Government files response in Atlin campground case

Government files response in Atlin campground case The government insists it did properly consult with the Taku River Tlingit First Nation regarding a campground on Atlin Lake.

The government insists it did properly consult with the Taku River Tlingit First Nation regarding a campground on Atlin Lake.

Government lawyers filed a statement of defence in Yukon Supreme Court this week as part of a lawsuit launched by the First Nation in February.

“The defendant says that it did properly engage in consultation with the plaintiff regarding the proposed campground, but that the plaintiff did not articulate with any specificity the nature of its asserted rights and title or the adverse impacts of the proposed campground on those asserted rights and title,” the document says.

The government goes on to list more than 60 letters and emails between the two sides that it says occurred between May 2013 and January of this year.

Lawyers also point out that the project was subject to an environmental assessment process under the Yukon Environmental and Socio-economic Assessment Act.

Through that process the government says it did respond to concerns raised by the First Nation.

“The defendant modified the proposed campground project and imposed terms and conditions on it as a result of the direct consultation with the plaintiff and the YESAA assessment,” the document says.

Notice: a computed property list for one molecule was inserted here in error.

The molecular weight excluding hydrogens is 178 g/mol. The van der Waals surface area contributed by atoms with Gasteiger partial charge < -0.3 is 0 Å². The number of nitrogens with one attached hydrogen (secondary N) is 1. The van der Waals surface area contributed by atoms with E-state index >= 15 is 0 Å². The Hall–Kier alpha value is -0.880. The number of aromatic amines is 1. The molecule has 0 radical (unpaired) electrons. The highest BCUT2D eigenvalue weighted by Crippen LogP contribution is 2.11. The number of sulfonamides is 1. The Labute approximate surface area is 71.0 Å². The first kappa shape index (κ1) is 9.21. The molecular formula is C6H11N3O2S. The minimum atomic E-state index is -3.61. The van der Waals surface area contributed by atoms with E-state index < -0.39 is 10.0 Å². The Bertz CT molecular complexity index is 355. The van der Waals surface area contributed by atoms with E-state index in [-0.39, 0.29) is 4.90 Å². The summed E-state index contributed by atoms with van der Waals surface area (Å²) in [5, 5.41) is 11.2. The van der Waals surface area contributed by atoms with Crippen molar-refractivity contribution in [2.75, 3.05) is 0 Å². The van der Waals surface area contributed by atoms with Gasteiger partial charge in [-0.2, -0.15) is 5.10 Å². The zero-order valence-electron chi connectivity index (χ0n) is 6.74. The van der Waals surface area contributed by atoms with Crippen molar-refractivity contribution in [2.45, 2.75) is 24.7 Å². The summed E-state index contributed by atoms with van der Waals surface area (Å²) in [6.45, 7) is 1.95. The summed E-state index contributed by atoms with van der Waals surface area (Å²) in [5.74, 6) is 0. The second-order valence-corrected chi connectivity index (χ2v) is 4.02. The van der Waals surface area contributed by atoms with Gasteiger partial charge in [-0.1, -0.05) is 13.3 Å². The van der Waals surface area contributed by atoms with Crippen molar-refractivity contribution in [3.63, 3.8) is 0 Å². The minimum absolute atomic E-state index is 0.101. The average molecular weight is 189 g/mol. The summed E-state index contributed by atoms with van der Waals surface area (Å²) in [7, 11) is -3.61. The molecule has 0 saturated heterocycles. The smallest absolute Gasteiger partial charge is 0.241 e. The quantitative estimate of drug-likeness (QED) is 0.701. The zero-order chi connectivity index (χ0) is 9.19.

“The plaintiff did not make any further suggestions as to other specific concerns it had other than to ask that all activity proposed to be carried out on the lands in question be stopped until a transboundary claim was negotiated.”

The government says the First Nation’s title and rights to the land in question “has not been established to be a strong claim.”

No land claims negotiations between the two sides have been started, the government says.

Only a small portion of the First Nation’s claimed traditional territory is within the Yukon, the government says. Its primary claim is in British Columbia.

The government denies “having engaged in conduct adversely affecting the plaintiff’s asserted aboriginal title or rights to or in the lands in question.”

The First Nation has seven days to file a reply to the government. Or they can let their original claim stand as is.

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